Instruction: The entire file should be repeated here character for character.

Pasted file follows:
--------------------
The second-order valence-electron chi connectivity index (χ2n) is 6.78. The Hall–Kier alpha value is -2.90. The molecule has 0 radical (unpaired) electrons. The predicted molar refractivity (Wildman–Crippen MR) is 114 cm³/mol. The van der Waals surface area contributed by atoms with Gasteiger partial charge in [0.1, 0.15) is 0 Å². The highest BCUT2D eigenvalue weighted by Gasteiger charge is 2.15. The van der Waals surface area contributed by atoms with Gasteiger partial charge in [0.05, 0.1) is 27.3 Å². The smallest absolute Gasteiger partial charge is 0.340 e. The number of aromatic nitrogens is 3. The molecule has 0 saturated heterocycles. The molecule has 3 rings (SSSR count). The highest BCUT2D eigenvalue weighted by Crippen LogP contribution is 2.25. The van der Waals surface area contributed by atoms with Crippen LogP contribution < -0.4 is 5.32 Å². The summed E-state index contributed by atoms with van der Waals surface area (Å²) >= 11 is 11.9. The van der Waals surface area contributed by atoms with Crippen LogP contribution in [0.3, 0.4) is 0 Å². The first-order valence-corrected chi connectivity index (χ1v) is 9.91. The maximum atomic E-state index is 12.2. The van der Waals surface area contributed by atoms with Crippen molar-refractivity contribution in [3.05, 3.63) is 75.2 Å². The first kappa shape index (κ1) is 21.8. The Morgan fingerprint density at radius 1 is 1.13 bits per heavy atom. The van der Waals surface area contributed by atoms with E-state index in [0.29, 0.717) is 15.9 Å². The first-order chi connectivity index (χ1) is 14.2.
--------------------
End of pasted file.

The second-order valence-electron chi connectivity index (χ2n) is 6.78. The Hall–Kier alpha value is -2.90. The molecule has 0 radical (unpaired) electrons. The predicted molar refractivity (Wildman–Crippen MR) is 114 cm³/mol. The van der Waals surface area contributed by atoms with Gasteiger partial charge in [0.1, 0.15) is 0 Å². The highest BCUT2D eigenvalue weighted by Gasteiger charge is 2.15. The van der Waals surface area contributed by atoms with Gasteiger partial charge in [0.05, 0.1) is 27.3 Å². The smallest absolute Gasteiger partial charge is 0.340 e. The number of aromatic nitrogens is 3. The molecule has 0 saturated heterocycles. The molecule has 3 rings (SSSR count). The highest BCUT2D eigenvalue weighted by Crippen LogP contribution is 2.25. The van der Waals surface area contributed by atoms with Crippen LogP contribution < -0.4 is 5.32 Å². The summed E-state index contributed by atoms with van der Waals surface area (Å²) >= 11 is 11.9. The van der Waals surface area contributed by atoms with Crippen LogP contribution in [0.3, 0.4) is 0 Å². The first-order valence-corrected chi connectivity index (χ1v) is 9.91. The maximum atomic E-state index is 12.2. The van der Waals surface area contributed by atoms with Crippen molar-refractivity contribution in [3.05, 3.63) is 75.2 Å². The first kappa shape index (κ1) is 21.8. The Morgan fingerprint density at radius 1 is 1.13 bits per heavy atom. The van der Waals surface area contributed by atoms with E-state index in [0.29, 0.717) is 15.9 Å². The first-order chi connectivity index (χ1) is 14.2.